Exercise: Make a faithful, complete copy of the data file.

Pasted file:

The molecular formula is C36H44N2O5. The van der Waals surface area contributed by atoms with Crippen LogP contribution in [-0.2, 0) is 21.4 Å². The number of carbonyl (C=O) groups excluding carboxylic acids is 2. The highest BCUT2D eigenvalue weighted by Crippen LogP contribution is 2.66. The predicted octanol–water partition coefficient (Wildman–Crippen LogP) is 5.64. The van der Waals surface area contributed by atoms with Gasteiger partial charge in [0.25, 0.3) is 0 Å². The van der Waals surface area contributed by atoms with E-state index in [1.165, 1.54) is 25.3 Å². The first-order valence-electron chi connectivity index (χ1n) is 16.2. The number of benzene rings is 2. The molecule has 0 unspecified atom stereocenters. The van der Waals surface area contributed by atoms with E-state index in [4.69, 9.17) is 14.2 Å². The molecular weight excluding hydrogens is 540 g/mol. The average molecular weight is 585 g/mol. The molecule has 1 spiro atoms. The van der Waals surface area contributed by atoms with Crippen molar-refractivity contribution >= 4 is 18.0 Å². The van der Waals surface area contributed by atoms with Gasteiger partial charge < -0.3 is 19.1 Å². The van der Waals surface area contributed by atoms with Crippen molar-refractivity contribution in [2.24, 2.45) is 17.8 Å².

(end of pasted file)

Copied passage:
The molecular formula is C36H44N2O5. The van der Waals surface area contributed by atoms with Crippen LogP contribution in [-0.2, 0) is 21.4 Å². The number of carbonyl (C=O) groups excluding carboxylic acids is 2. The highest BCUT2D eigenvalue weighted by Crippen LogP contribution is 2.66. The predicted octanol–water partition coefficient (Wildman–Crippen LogP) is 5.64. The van der Waals surface area contributed by atoms with Gasteiger partial charge in [0.25, 0.3) is 0 Å². The van der Waals surface area contributed by atoms with E-state index in [1.165, 1.54) is 25.3 Å². The first-order valence-electron chi connectivity index (χ1n) is 16.2. The number of benzene rings is 2. The molecule has 0 unspecified atom stereocenters. The van der Waals surface area contributed by atoms with E-state index in [4.69, 9.17) is 14.2 Å². The molecular weight excluding hydrogens is 540 g/mol. The average molecular weight is 585 g/mol. The molecule has 1 spiro atoms. The van der Waals surface area contributed by atoms with Crippen molar-refractivity contribution >= 4 is 18.0 Å². The van der Waals surface area contributed by atoms with Gasteiger partial charge < -0.3 is 19.1 Å². The van der Waals surface area contributed by atoms with Crippen molar-refractivity contribution in [2.24, 2.45) is 17.8 Å².